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New Zealand examines Matt Lauer’s ranch purchase after his firing
Published: 05 Dec 2017
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Foreigners must pass a good-character test to be allowed to buy New Zealand land, and while former "Today" host Matt Lauer’s purchase was approved earlier this year, the country’s Overseas Investment Office is revisiting his case in light of his firing. (Photo: Karsten Moran for The New York Times)
New York Times | 30 November 2017

New Zealand examines Matt Lauer’s ranch purchase after his firing
 
By CHARLOTTE GRAHAM
 
WELLINGTON, New Zealand — The ripples from the firing of Matt Lauer as the co-host of the “Today” morning news show have hit the world of New Zealand property, where officials are already scrutinizing the role of foreign buyers in an increasingly expensive market.
 
A New Zealand government agency said on Thursday that it was in discussions with Mr. Lauer’s representative over his purchase of a 16,000-acre farm there. Foreigners must pass a good-character test to be allowed to buy New Zealand land, and while Mr. Lauer’s purchase was approved earlier this year, the country’s Overseas Investment Office is revisiting his case in light of his firing.
 
Officials from that agency “are seeking further information,” said Lisa Barrett, a spokeswoman for the agency. The agency can require buyers to dispose of the property if it believes the rules have been violated.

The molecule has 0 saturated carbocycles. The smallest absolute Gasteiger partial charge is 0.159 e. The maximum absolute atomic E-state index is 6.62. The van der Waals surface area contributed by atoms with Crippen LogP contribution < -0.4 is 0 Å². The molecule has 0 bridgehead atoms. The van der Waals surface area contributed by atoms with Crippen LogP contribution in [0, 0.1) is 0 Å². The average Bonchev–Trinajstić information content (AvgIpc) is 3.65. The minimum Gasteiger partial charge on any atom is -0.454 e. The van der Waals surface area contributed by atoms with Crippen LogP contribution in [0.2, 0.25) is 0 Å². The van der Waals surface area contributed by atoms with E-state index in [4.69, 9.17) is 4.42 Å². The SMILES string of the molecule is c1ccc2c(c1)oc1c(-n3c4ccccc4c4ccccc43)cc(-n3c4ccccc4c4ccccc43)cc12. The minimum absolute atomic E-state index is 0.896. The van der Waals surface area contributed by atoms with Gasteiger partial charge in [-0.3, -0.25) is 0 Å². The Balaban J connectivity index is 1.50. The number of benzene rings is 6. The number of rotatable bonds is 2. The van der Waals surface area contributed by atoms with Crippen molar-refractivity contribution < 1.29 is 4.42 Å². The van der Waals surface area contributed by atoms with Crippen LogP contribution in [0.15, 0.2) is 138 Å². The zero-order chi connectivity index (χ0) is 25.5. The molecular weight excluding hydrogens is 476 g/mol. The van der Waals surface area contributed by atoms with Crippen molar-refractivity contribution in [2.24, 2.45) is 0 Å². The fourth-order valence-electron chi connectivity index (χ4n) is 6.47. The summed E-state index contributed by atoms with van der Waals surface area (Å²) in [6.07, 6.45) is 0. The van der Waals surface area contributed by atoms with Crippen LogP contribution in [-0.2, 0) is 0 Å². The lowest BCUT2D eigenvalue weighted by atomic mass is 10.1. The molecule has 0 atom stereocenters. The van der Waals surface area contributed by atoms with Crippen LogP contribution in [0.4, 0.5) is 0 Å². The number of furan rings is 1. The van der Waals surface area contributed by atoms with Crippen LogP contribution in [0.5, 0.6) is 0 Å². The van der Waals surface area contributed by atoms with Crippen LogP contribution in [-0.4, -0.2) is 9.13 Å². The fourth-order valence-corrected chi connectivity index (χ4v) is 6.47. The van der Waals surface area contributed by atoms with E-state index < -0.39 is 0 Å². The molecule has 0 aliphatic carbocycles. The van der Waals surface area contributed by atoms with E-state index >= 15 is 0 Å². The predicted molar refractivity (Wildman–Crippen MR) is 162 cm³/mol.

NBC on Wednesday said it fired Mr. Lauer from “Today” following an allegation of sexual harassment, making him the latest major media figure to fall from grace amid a broad examination in the United States of inappropriate sexual behavior in the worlds of media and entertainment. Mr. Lauer, a well-known face on morning television in the United States, had been a co-host at “Today” for two decades.
 
Mr. Lauer’s purchase of the lease to Hunter Valley Station, a ranch on the shore of Lake Hawea on New Zealand’s picturesque South Island, was approved in February. He bought the property with his wife, Annette Lauer, through a New Zealand-based company, according to investment office documents. The value of the property was not clear; the local news media put the price at $9.2 million. In New Zealand, government-owned land can be leased but not purchased.
 
For foreign buyers, New Zealand’s definition of good character is broad. Foreign buyers can fail the test if officials found they had committed “offenses or contraventions of the law,” whether they were convicted of a crime or not. The agency can consider “other relevant matters” in making its decision, according to its website. Mr. Lauer has not been charged with wrongdoing.
 
The claims against Mr. Lauer come at a fraught time for foreign property purchases in New Zealand. The newly-formed government, led by the center-left Labour party, has made curtailing foreign acquisition of New Zealand farms and homes a priority as the country struggles with surging house prices.
 
Early next year, the government is set to ban the sale of existing homes to nonresidents. Beginning in mid-December, foreign buyers of farmland will have to prove tangible benefits from their ownership.
 
Mr. Lauer’s purchase of the lease caused controversy in New Zealand. Recreation groups were upset that he was not forced to allow public access through the lakeside property to the neighboring Hawea Conservation Park.
Source: NY Times



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